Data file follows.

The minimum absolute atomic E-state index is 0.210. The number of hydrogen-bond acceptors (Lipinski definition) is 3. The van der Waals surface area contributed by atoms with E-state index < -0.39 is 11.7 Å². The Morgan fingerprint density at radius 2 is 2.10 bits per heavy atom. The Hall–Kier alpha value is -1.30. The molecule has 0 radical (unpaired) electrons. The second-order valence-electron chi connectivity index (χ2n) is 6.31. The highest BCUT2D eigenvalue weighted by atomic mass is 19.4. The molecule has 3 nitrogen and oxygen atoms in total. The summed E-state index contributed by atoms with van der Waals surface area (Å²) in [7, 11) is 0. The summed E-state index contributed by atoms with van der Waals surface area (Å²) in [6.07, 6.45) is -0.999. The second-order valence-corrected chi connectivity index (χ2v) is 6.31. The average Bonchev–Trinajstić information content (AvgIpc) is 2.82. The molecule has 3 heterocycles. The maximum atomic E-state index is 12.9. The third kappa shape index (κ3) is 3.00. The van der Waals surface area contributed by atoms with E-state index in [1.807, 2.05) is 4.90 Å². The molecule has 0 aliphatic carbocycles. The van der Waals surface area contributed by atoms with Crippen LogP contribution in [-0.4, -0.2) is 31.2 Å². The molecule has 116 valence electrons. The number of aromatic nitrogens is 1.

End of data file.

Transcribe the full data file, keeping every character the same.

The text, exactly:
The minimum absolute atomic E-state index is 0.210. The number of hydrogen-bond acceptors (Lipinski definition) is 3. The van der Waals surface area contributed by atoms with E-state index < -0.39 is 11.7 Å². The Morgan fingerprint density at radius 2 is 2.10 bits per heavy atom. The Hall–Kier alpha value is -1.30. The molecule has 0 radical (unpaired) electrons. The second-order valence-electron chi connectivity index (χ2n) is 6.31. The highest BCUT2D eigenvalue weighted by atomic mass is 19.4. The molecule has 3 nitrogen and oxygen atoms in total. The summed E-state index contributed by atoms with van der Waals surface area (Å²) in [7, 11) is 0. The summed E-state index contributed by atoms with van der Waals surface area (Å²) in [6.07, 6.45) is -0.999. The second-order valence-corrected chi connectivity index (χ2v) is 6.31. The average Bonchev–Trinajstić information content (AvgIpc) is 2.82. The molecule has 3 heterocycles. The maximum atomic E-state index is 12.9. The third kappa shape index (κ3) is 3.00. The van der Waals surface area contributed by atoms with E-state index in [1.807, 2.05) is 4.90 Å². The molecule has 0 aliphatic carbocycles. The van der Waals surface area contributed by atoms with Crippen LogP contribution in [-0.4, -0.2) is 31.2 Å². The molecule has 116 valence electrons. The number of aromatic nitrogens is 1.